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CIA Reviews Pre-War Iraq Intelligence
Aired May 22, 2003 - 20:01 ET
THIS IS A RUSH TRANSCRIPT. THIS COPY MAY NOT BE IN ITS FINAL FORM AND MAY BE UPDATED.
DARYN KAGAN, CNN ANCHOR: The CIA wants to know what it got right and what it got wrong before the war in Iraq. CIA Director George Tenet has started a review of the intelligence community's prewar assessments of Iraq. In essence, analysts will re-evaluate the basis for going to war in the first place.
Our Pentagon correspondent Barbara Starr has that story.
BARBARA STARR, CNN PENTAGON CORRESPONDENT (voice-over): Now that the war is over, CIA Director George Tenet has ordered a review of whether the U.S. had accurate information before the war about Iraq's weapons of mass destruction, and any links to al Qaeda and terrorism.
Officials insist it's a routine after-action review first conceived in October.
COLIN POWELL, SECRETARY OF STATE: What you will see is an accumulation of facts and disturbing patterns of behavior.
STARR: But the entire portfolio of evidence Secretary of State Colin Powell presented to the United Nations, the basis for the U.S. case to go to war, will be scrutinized.
Powell seemed convinced.
POWELL: The presentation I made before the United Nations on the 5th of February was at the end of four straight days of living with the entire intelligence community and going over every single thing we knew.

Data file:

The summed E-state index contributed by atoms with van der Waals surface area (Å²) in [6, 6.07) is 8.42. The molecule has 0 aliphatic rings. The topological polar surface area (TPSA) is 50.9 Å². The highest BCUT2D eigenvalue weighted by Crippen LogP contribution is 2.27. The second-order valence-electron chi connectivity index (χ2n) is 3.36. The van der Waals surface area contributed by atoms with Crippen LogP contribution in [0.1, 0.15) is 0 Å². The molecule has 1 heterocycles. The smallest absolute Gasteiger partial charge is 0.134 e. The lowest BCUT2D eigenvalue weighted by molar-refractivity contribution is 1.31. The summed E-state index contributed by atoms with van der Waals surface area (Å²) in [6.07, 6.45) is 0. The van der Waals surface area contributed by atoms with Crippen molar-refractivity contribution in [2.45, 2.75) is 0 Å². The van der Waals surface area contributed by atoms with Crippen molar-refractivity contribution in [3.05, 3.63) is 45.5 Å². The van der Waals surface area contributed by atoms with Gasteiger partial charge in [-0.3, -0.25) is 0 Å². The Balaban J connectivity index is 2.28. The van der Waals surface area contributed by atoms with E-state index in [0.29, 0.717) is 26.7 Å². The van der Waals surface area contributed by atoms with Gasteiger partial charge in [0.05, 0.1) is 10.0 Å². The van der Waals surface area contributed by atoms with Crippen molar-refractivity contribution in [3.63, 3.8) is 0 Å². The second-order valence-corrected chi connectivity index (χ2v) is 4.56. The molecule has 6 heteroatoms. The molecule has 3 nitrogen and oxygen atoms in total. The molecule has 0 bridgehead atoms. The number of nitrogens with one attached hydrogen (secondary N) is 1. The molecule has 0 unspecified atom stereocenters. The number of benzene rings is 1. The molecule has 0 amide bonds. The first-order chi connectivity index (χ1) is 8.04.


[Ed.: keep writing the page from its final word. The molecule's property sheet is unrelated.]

STARR: So far, the U.S. has not found the evidence to prove the case Powell made, with Tenet at his ear. The U.S. has confirmed two mobile vans were built as biological weapons labs but no biological or chemical weapons have been found.
A senior intelligence official tells CNN the review, first reported in "The New York Times," may find that some of Iraq's secrets were too well hidden to discover. It could bring changes in how the U.S. intelligence community gathers and analyzes information.
Officials insist the review was agreed to by Tenet and Defense Secretary Donald Rumsfeld. The two often, at least perceived by outsiders, to be at odds. STEVEN AFTERGOOD, ANALYST, FEDERATION OF AMERICAN SCIENTISTS: There have been indications coming out of the Pentagon that they were impatient with what they regarded as equivocation by the CIA. Likewise, there have been reports coming out of CIA that there was undue pressure from the Pentagon to come up with a desired result.